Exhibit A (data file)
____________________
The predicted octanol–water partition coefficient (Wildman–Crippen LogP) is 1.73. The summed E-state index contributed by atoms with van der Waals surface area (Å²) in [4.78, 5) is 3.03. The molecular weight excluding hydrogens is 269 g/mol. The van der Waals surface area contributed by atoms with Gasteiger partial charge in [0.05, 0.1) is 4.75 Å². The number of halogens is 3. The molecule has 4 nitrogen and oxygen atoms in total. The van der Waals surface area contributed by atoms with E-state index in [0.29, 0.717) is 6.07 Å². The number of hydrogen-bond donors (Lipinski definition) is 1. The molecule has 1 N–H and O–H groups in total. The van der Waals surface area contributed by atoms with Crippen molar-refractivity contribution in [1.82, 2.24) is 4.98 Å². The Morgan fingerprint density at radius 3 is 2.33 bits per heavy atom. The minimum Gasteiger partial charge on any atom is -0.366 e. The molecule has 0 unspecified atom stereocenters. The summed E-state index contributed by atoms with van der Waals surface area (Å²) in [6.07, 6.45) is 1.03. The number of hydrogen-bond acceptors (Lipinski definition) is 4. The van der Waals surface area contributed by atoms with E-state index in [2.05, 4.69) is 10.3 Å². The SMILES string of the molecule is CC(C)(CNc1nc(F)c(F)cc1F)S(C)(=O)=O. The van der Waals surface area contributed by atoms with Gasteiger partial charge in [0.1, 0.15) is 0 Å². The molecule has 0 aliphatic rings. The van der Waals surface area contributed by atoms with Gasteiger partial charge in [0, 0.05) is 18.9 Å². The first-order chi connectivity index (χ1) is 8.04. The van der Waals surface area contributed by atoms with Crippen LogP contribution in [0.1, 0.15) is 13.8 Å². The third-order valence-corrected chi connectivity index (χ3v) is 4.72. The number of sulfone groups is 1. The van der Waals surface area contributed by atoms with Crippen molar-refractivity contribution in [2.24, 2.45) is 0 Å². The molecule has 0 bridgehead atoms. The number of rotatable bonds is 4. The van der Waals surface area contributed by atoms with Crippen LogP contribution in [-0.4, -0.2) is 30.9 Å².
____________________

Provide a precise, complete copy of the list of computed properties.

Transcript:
The predicted octanol–water partition coefficient (Wildman–Crippen LogP) is 1.73. The summed E-state index contributed by atoms with van der Waals surface area (Å²) in [4.78, 5) is 3.03. The molecular weight excluding hydrogens is 269 g/mol. The van der Waals surface area contributed by atoms with Gasteiger partial charge in [0.05, 0.1) is 4.75 Å². The number of halogens is 3. The molecule has 4 nitrogen and oxygen atoms in total. The van der Waals surface area contributed by atoms with E-state index in [0.29, 0.717) is 6.07 Å². The number of hydrogen-bond donors (Lipinski definition) is 1. The molecule has 1 N–H and O–H groups in total. The van der Waals surface area contributed by atoms with Crippen molar-refractivity contribution in [1.82, 2.24) is 4.98 Å². The Morgan fingerprint density at radius 3 is 2.33 bits per heavy atom. The minimum Gasteiger partial charge on any atom is -0.366 e. The molecule has 0 unspecified atom stereocenters. The summed E-state index contributed by atoms with van der Waals surface area (Å²) in [6.07, 6.45) is 1.03. The number of hydrogen-bond acceptors (Lipinski definition) is 4. The van der Waals surface area contributed by atoms with E-state index in [2.05, 4.69) is 10.3 Å². The SMILES string of the molecule is CC(C)(CNc1nc(F)c(F)cc1F)S(C)(=O)=O. The van der Waals surface area contributed by atoms with Gasteiger partial charge in [0.1, 0.15) is 0 Å². The molecule has 0 aliphatic rings. The van der Waals surface area contributed by atoms with Gasteiger partial charge in [0, 0.05) is 18.9 Å². The first-order chi connectivity index (χ1) is 8.04. The van der Waals surface area contributed by atoms with Crippen LogP contribution in [0.1, 0.15) is 13.8 Å². The third-order valence-corrected chi connectivity index (χ3v) is 4.72. The number of sulfone groups is 1. The van der Waals surface area contributed by atoms with Crippen molar-refractivity contribution in [2.24, 2.45) is 0 Å². The molecule has 0 bridgehead atoms. The number of rotatable bonds is 4. The van der Waals surface area contributed by atoms with Crippen LogP contribution in [-0.4, -0.2) is 30.9 Å².